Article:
Harlingen pediatrician Stanley Fisch, MD, says the Cameron-Willacy County Medical Society began discussing Medicaid managed care last fall with Executive Commissioner Tom Suehs and others from HHSC "trying to get in there early with our concerns and questions." He says HHSC was very responsive to those concerns, including retaining one statewide drug formulary under the Medicaid HMO model instead of multiple ones and establishing a single claims clearinghouse.
But physicians in the Rio Grande Valley still have many questions about how the transition to managed care will work.
"The fear and loathing is the issue we have to overcome," Dr. Holcomb said. "We've been down this road before with Texas Medicaid. We've done conversions from fee for service to Medicaid managed care in the past."
There were many problems when Medicaid managed care was introduced to the large urban areas a decade or more ago. For example, children from the same family often were assigned to different HMOs. And many patients or their parents didn't understand that they had to choose a primary care physician from their HMO's network.
Dr. Holcomb hopes many of those issues will be avoided this time around.
"The state made promises to the medical community that they, in fact, have learned from past rollouts and will implement those lessons learned from past rollouts," he said.
Still, Dr. Fisch and others expect there will be some initial confusion among patients. He says patients in the Valley are used to having to choose a primary care physician under the Primary Care Case Management model.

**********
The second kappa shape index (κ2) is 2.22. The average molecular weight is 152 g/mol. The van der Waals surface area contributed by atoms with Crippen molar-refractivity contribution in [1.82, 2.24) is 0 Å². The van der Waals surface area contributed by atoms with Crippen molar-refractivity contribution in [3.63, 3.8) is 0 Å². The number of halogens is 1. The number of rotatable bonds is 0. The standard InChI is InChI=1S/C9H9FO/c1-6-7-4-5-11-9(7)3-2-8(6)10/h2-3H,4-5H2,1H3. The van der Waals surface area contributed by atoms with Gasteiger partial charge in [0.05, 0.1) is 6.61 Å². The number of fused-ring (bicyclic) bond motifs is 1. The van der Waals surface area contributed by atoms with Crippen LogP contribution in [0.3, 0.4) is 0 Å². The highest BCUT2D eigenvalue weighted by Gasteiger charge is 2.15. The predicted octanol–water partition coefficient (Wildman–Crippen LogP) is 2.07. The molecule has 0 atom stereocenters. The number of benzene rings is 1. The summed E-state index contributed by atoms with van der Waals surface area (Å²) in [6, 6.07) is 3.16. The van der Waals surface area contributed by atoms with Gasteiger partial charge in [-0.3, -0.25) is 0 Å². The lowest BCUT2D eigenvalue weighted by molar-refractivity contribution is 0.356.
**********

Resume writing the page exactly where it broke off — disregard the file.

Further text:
"But what they're not used to is the fact that HMOs will probably enforce that much more stringently and not be so forgiving when they do go to somebody else or if they go to the ER a lot," Dr. Fisch said.
Physicians in the Valley also are concerned that having five different plans running Medicaid managed care in the area could increase administrative burdens on their practices.
"My concerns for my practice are how many HMOs will we have to deal with? Do we have to enroll with each and every one? Are we going to have to bill through five different clearinghouses or will the HMOs share one clearinghouse?" asked Dr. Fisch, who says Medicaid makes up 55 percent of his practice. "And what about formularies? Will there still be one Medicaid formulary or will there be five formularies?"
Ms. Kent Davis says his questions about formularies and clearinghouses have been resolved.
Waiving the UPL
Also still to be answered is whether the federal government will grant a waiver to allow Texas to implement fully the Medicaid managed care expansion and other cost-cutting provisions of SB 7.